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Though the occasional political firecracker still flares across the night sky, as of mid-2014 it seems likely that most of the forty-six jurisdictions that originally embraced the Common Core State Standards (CCSS) will stick with them.

That’s a seismic development for American public education, but whether it produces a 1.0 or an 8.0 on the Richter scale remains to be seen. It depends on (1) the thoroughness of implementation, (2) the selection (and scoring) of assessments, and (3) perhaps most of all, the ways in which results revealed by those assessments affect the lives of real people and their schools.

Today, all three are up for grabs.

The most important thing to know about the Common Core standards is that learning what they say you should learn is supposed to make you ready for both college and career, i.e., for a seamless move from twelfth grade into the freshman year at a standard-issue college, where you will be welcomed into credit-bearing courses that you will be ready to master.

That’s the concept. It’s a really important one and the main justification for the heavy lifting and disruption that these standards will occasion.

Today, far less than half of U.S. twelfth graders are “college ready.” (Never mind those who have already dropped out of high school.) The National Assessment Governing Board estimates that not quite 40 percent are college ready. The ACT folks estimate 26 percent are college ready across the...

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The 2013-14 school year marked the first year of the Third Grade Reading Guarantee (TGRG), a law that requires the retention of children not reading on grade level to be retained. This initiative was modeled after similar legislation in Florida and other states. The policy is also based on research that shows that students who can’t read on grade level by third grade are four times less likely to graduate than a child who reads proficiently. These numbers are even higher for children who live in poverty, particularly Black and Hispanic students.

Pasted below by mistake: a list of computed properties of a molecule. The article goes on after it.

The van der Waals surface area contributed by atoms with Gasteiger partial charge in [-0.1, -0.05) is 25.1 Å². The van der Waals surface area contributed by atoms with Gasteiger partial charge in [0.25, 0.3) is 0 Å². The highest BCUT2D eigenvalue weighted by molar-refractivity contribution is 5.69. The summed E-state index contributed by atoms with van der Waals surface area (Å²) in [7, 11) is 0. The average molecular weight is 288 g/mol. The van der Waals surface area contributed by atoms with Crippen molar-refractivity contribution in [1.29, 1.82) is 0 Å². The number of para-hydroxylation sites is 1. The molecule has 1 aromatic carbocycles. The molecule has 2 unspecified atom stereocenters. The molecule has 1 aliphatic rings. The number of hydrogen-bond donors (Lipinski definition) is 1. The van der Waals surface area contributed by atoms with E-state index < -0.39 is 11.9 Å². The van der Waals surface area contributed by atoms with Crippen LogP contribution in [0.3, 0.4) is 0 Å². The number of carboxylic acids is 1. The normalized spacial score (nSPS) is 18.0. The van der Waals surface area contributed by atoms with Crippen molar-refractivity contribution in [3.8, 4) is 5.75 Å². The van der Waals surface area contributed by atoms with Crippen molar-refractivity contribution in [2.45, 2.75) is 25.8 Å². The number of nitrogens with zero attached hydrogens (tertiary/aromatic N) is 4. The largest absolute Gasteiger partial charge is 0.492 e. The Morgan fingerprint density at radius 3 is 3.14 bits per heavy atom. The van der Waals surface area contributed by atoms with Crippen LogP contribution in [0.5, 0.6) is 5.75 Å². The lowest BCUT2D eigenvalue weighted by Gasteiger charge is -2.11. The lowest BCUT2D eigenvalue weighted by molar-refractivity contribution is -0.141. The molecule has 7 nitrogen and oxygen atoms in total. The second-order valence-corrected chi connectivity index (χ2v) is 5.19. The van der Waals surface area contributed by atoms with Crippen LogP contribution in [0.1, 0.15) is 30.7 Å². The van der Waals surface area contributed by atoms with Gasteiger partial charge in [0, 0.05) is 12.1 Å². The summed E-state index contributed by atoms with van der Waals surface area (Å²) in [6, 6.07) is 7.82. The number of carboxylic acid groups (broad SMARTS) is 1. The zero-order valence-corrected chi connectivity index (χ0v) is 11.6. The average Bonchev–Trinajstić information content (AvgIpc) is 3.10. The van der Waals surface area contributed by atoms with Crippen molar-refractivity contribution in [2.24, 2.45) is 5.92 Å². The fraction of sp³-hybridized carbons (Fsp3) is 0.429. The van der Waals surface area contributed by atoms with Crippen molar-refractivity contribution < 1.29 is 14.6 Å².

In a TGRG document posted on its website, the Ohio Department of Education notes that approximately 24,000 students drop out of Ohio high schools each year. They go on to say that most of the students who drop out do not have the reading skills necessary for future success, and that the Third Grade Reading Guarantee is a way of ensuring support for struggling readers early in life.  At Fordham, we’ve long said that reading is important to long-term success, and research shows that third grade is a pivotal year. But with all this focus on third grade, we could be missing another pivotal year that’s just as deserving of our attention—ninth grade.

In the past few years, education researchers have begun to label ninth grade as the “make or break” year for students. Research shows that more students fail ninth grade than any other grade in high school, and a disproportionate number of students who are held...